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Nigeria’s Future: Persuading US-Educated Nigerians to Come Back Home

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Image by Rapheal Nathaniel from Pixabay

Image by Rapheal Nathaniel from Pixabay

Nigeria has one of the strongest economies in Africa. There’s been a steady growth in GDP over the past few years. Despite this, Nigeria has a serious problem managing brain drain. In this post, we’ll look at its future and what it’ll take to persuade US-educated Nigerians to come back home.

Now, granted, Donald Trump’s ban on immigration from Nigeria will help to stem the flow of human capital to America. That’s not going to bring those who have already emigrated home, though. It’s also not going to stop the brain drain – educated Nigerians will just find somewhere else to go.

The Problems As We See Them

Image by Jerry A from Pixabay

Image by Jerry A from Pixabay

Poverty

According to the World Income Inequality Database, Nigeria’s Gini-coefficient rating was 42.97. This rating is out of 100. It’s designed to measure how wealth is distributed in the country. The higher the number, the more inequality there is in terms of income.

A rating of 42.97 is considered high, but what’s more worrying is the slow progress we’ve been making. The Gini rating for 1959 stood at 46.8. While income inequality is decreasing, it’s worrying that we’ve only moved 3.83 points in 60 years.

Of more concern, perhaps, is that we come in at 27.9 points in terms of the Global Hunger Index for 2019. That classifies Nigeria as having serious hunger issues. The poorest of our poor are not able to feed themselves properly. They certainly don’t have access to adequate healthcare or even schooling.

Lack of Infrastructure

The government has made progress in dealing with socio-economic issues. Unfortunately, there’s not enough progress. Nigerians in rural areas battle to gain access to quality, affordable healthcare, and schooling. State hospitals are generally underfunded and understaffed.

Unemployment

Our unemployment rate is also of concern. In 2018, unemployment hit the 23.1% mark. This is something that we have to change if we hope to get our educated countrymen and women to come home.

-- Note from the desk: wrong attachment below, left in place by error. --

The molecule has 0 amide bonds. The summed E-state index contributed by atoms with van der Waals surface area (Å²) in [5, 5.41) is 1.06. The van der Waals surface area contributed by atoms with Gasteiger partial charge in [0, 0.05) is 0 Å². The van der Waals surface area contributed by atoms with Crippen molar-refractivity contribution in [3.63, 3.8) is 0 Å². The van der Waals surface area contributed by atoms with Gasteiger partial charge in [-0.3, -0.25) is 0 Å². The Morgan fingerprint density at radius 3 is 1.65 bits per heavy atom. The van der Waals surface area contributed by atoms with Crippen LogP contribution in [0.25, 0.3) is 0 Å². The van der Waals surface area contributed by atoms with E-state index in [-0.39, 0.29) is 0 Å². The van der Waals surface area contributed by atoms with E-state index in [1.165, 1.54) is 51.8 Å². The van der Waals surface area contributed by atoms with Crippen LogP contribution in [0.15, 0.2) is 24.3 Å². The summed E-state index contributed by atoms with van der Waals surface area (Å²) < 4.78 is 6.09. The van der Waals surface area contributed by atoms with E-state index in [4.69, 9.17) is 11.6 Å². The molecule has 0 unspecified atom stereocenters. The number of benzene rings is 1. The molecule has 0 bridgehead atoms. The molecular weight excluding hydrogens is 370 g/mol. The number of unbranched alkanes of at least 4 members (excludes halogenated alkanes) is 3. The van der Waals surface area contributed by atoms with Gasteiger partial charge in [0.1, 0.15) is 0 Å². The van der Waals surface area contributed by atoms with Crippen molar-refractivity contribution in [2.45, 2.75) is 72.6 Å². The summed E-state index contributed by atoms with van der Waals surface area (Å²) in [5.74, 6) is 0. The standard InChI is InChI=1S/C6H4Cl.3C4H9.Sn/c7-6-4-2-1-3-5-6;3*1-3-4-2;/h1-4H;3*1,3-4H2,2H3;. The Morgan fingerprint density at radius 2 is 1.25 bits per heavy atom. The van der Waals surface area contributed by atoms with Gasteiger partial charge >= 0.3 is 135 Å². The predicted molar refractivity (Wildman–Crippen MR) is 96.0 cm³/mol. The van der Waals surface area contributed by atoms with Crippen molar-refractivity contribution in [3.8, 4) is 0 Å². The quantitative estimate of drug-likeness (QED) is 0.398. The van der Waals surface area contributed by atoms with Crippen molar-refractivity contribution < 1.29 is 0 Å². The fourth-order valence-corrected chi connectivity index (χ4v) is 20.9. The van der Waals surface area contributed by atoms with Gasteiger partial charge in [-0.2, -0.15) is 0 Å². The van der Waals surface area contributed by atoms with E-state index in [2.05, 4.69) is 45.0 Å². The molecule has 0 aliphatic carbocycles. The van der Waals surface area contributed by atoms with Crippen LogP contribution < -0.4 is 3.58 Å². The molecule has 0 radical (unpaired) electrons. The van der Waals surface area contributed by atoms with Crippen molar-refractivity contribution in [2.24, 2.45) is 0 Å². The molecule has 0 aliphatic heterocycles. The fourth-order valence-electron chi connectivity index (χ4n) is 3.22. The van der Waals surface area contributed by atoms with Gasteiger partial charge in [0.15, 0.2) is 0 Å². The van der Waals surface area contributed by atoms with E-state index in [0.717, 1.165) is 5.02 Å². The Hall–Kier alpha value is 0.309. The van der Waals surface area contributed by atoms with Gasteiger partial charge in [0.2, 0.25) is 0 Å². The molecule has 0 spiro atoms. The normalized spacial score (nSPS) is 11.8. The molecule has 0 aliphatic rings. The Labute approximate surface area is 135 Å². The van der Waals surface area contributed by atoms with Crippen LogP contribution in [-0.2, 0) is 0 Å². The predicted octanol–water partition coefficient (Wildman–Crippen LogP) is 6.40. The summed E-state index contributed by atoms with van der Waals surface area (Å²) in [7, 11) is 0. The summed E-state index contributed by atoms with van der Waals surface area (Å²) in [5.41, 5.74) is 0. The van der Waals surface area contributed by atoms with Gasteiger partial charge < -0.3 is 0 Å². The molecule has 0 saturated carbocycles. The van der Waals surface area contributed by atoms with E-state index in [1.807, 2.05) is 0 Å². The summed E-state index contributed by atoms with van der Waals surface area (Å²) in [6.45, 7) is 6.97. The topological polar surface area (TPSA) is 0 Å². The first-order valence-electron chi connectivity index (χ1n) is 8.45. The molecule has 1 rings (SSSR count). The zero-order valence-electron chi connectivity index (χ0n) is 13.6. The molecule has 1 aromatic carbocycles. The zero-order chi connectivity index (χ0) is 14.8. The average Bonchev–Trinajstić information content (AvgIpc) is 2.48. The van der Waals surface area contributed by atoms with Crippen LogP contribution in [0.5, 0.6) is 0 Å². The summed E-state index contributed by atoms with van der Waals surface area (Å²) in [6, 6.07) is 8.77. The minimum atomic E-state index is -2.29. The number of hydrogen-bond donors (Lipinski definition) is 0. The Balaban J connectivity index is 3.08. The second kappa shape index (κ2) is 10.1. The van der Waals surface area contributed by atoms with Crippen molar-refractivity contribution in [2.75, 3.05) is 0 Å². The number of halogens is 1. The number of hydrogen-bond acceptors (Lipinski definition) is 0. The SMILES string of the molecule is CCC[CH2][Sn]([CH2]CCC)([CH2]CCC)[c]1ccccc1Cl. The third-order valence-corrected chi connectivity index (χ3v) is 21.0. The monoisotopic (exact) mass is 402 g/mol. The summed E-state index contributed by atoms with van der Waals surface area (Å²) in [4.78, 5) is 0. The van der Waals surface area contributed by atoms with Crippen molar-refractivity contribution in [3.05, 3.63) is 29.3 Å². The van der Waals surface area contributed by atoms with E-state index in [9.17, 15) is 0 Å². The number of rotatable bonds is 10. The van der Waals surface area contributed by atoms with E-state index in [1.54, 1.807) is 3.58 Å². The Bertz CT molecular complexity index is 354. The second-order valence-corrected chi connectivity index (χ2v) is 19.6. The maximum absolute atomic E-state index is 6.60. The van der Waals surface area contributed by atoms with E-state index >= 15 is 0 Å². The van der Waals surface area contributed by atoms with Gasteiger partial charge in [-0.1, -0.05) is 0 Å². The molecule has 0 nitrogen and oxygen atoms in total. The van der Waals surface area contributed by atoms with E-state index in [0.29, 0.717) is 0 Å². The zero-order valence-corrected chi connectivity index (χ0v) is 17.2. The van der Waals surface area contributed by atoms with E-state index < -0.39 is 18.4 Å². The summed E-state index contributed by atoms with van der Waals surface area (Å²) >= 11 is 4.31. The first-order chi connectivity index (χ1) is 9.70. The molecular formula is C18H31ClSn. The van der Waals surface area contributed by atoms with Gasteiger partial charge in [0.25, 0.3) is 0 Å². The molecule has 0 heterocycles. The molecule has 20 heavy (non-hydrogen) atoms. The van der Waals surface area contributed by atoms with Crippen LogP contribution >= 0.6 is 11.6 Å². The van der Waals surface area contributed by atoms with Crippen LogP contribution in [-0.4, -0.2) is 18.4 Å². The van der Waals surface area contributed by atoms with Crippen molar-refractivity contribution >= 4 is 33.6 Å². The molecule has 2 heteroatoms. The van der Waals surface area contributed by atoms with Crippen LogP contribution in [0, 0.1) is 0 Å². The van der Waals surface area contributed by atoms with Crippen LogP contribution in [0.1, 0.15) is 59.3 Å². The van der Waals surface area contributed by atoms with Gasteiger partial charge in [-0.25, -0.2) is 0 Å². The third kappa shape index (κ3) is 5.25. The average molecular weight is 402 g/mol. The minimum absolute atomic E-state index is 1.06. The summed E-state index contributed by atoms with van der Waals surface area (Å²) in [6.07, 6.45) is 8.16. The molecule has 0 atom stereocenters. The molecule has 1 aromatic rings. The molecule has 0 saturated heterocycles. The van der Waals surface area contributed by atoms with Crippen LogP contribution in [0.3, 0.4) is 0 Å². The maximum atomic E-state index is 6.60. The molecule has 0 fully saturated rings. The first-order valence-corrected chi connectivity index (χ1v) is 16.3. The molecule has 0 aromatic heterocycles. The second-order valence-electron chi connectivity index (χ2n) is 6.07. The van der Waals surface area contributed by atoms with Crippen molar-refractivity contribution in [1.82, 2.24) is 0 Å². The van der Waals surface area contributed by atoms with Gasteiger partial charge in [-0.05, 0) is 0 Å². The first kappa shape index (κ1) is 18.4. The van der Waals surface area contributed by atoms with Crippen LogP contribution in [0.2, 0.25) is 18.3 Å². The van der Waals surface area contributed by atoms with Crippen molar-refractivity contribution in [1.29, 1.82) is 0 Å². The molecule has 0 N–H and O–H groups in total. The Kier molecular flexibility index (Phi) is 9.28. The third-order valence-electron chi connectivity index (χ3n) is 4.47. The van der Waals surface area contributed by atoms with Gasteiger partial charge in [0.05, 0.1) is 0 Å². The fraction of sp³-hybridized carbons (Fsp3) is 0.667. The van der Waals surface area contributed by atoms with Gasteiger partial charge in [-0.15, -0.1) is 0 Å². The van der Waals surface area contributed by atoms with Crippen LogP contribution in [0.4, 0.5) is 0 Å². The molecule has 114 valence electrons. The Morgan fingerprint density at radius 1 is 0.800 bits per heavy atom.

By contrast, the American unemployment rate in 2018 was 3.9%. The average American earns 22,428,545 Naira per annum. That’s something that Nigeria just can’t match. Now, granted, the cost of living in America is a lot higher, but many feel it’s worthwhile because of the quality of living.

Access to Tertiary Education

Nigeria must start investing in human capital. According to the World Bank Human Capital Index, Nigeria scores 0.34. This is lower than the average for Sub-Saharan Africa at 0.40 and the global average of 0.57. The average student here can expect to get around 8.2 years of schooling. This indicates that it’s more difficult for Nigerians to matriculate.

Unless something is done, that gap will widen even more. Wealthy families generally send their children abroad to study. With an average private college in the United States costing around 22,428,545 Naira per year, it’s only wealthy people who can afford this.

Nigeria does have good universities, but lecturer strikes can go on for months and are very disruptive.

Is it Hopeless?

We don’t think so. Nigeria is a developing country in a better position than many of its neighbours. We’re known for our entrepreneurial spirit and work ethic. We need to improve our children’s access to quality education and basic health services.

This will require a shift in government spending, but it’s also something that the private sector might be able to help with.

At present, we have challenges that might prevent our countrymen and women coming home. If we can demonstrate a firm willingness to address these issues, we might be able to ask them to come home and assist us.


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